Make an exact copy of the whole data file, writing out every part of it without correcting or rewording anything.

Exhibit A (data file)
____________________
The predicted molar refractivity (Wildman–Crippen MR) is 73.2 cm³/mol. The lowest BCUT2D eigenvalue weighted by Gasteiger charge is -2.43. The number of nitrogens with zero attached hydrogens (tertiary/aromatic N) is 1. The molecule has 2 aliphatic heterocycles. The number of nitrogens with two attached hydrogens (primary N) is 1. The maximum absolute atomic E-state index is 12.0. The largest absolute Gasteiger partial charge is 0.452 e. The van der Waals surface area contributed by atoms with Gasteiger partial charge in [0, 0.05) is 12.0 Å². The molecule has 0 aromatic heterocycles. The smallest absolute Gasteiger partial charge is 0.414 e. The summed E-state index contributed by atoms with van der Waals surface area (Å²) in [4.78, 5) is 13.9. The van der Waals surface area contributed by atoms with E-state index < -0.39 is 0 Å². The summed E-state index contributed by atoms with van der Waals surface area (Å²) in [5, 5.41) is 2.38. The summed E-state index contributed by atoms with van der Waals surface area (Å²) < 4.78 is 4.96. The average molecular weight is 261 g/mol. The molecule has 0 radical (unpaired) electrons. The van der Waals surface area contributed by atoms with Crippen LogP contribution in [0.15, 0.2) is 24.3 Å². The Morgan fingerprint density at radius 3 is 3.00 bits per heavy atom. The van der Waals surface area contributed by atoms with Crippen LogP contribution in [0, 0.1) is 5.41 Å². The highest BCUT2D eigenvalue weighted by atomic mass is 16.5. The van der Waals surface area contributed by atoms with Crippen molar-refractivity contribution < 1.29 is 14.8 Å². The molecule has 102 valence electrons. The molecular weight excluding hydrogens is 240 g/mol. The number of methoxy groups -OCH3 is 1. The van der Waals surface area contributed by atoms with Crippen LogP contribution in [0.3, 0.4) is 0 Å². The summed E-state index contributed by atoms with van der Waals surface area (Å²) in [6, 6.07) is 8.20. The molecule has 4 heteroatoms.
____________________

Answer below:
The predicted molar refractivity (Wildman–Crippen MR) is 73.2 cm³/mol. The lowest BCUT2D eigenvalue weighted by Gasteiger charge is -2.43. The number of nitrogens with zero attached hydrogens (tertiary/aromatic N) is 1. The molecule has 2 aliphatic heterocycles. The number of nitrogens with two attached hydrogens (primary N) is 1. The maximum absolute atomic E-state index is 12.0. The largest absolute Gasteiger partial charge is 0.452 e. The van der Waals surface area contributed by atoms with Gasteiger partial charge in [0, 0.05) is 12.0 Å². The molecule has 0 aromatic heterocycles. The smallest absolute Gasteiger partial charge is 0.414 e. The summed E-state index contributed by atoms with van der Waals surface area (Å²) in [4.78, 5) is 13.9. The van der Waals surface area contributed by atoms with E-state index < -0.39 is 0 Å². The summed E-state index contributed by atoms with van der Waals surface area (Å²) in [5, 5.41) is 2.38. The summed E-state index contributed by atoms with van der Waals surface area (Å²) < 4.78 is 4.96. The average molecular weight is 261 g/mol. The molecule has 0 radical (unpaired) electrons. The van der Waals surface area contributed by atoms with Crippen LogP contribution in [0.15, 0.2) is 24.3 Å². The Morgan fingerprint density at radius 3 is 3.00 bits per heavy atom. The van der Waals surface area contributed by atoms with Crippen LogP contribution in [0, 0.1) is 5.41 Å². The highest BCUT2D eigenvalue weighted by atomic mass is 16.5. The van der Waals surface area contributed by atoms with Crippen molar-refractivity contribution < 1.29 is 14.8 Å². The molecule has 102 valence electrons. The molecular weight excluding hydrogens is 240 g/mol. The number of methoxy groups -OCH3 is 1. The van der Waals surface area contributed by atoms with Crippen LogP contribution in [0.3, 0.4) is 0 Å². The summed E-state index contributed by atoms with van der Waals surface area (Å²) in [6, 6.07) is 8.20. The molecule has 4 heteroatoms.